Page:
PHOTONIC FRONTIERS: JAMES WEBB SPACE TELESCOPE - Space telescope to see farther in the IR
The successor to the Hubble Space Telescope is slowly taking shape.
NASA’s planned telescope will provide a new platform for space-based infrared astronomy, enabling observation of the universe farther back in time, closer to the big bang, to watch the birth of galaxies and stars.
Jeff Hecht, contributing editor
The successor to the Hubble Space Telescope is slowly taking shape. Like Hubble, the James Webb Space Telescope is intended to be the premier space telescope of its time, peering back into the distant universe to observe the birth of stars and galaxies. To achieve that goal scientists will have to overcome a formidable set of technical challenges quite different from those faced by Hubble.
Hubble’s designers didn’t have to start from scratch on the optics for the 2.4-meter telescope. Spy satellites used lightweight mirrors of similar size to look down at the Earth so Hubble designers modified the optics to look up at the sky. Hubble fit into the space shuttle, and was designed for regular service missions by astronauts-a choice that proved to be its salvation when it was launched with a misfigured main mirror. Webb doesn’t have that luxury. After the Challenger explosion in 1986, NASA stopped designing satellites that required regular astronaut service missions. Webb’s 6.6 m main mirror is too large to fit on any existing launch vehicle, so it will be folded on the ground and opened up in space. Because it will observe in the infrared (IR), it must be kept cool, which requires careful thermal design and an orbit 1.5 million kilometers from Earth.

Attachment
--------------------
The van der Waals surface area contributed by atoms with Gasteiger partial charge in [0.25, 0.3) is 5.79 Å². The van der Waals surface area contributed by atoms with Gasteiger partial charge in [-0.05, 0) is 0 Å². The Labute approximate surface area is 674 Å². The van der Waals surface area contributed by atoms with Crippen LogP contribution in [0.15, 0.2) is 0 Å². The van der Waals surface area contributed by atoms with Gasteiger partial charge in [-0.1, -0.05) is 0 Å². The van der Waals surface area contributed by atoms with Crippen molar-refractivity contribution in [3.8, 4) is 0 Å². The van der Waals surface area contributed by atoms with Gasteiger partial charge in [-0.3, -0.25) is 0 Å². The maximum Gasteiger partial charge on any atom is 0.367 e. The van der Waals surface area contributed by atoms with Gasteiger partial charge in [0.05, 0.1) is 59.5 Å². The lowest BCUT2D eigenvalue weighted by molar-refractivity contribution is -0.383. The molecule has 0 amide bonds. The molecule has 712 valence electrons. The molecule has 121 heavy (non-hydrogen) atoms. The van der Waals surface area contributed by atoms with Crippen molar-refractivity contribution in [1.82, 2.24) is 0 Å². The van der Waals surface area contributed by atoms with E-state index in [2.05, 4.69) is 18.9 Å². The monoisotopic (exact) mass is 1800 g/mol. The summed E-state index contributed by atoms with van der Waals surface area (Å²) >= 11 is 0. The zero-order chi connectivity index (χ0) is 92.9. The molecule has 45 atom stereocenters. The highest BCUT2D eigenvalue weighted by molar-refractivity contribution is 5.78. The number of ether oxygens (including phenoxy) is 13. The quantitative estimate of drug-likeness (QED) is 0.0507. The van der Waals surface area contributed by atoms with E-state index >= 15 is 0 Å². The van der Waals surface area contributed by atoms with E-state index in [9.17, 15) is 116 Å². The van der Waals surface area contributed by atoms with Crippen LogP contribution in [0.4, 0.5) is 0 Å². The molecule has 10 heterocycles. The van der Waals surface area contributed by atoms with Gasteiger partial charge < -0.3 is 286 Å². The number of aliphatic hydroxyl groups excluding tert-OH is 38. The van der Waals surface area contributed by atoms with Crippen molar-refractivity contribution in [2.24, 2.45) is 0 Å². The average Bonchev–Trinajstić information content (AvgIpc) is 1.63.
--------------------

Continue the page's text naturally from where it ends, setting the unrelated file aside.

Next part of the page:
It hasn’t been easy. But by the end of this year, all the critical technologies will have been tested, a key milestone on the road to a 2013 launch.
Looking deeper into the universe
Webb began as the Next Generation Space Telescope, but astronomers didn’t want just to build a bigger and better version of Hubble. They wanted to go farther back in time, closer to the big bang, to watch the birth of galaxies and stars. That meant observing at IR wavelengths, where astronomers can see the red-shifted light from the earliest stars and galaxies.
The Spitzer Space Telescope is the latest in a series of satellites that show the potential of IR astronomy in space. The atmosphere absorbs many IR wavelengths, but the most fundamental problem is the brightness of the IR sky. Thermal emission clouds the IR sky, making ground-based astronomy virtually impossible, even in atmospheric windows at longer wavelengths. Looking for IR sources at the edge of the universe requires the dark sky of space. It also requires a big telescope to collect the faint light. Original plans were for an 8 m primary mirror, but budget problems decreased the size of the primary to 6.6 m.
Thermal radiation from the observatory itself can also contaminate images, so the whole Webb telescope and its imaging instruments must be kept cold. That means selecting an orbit 1.5 million kilometers beyond the low-Earth orbit of Hubble at the Earth’s Lagrange 2 (L2) point, so the planet’s thermal radiation does not affect the telescope. The observatory also includes a reflective sunshade that will be unfurled in space to keep the telescope in the shade (see Fig. 1).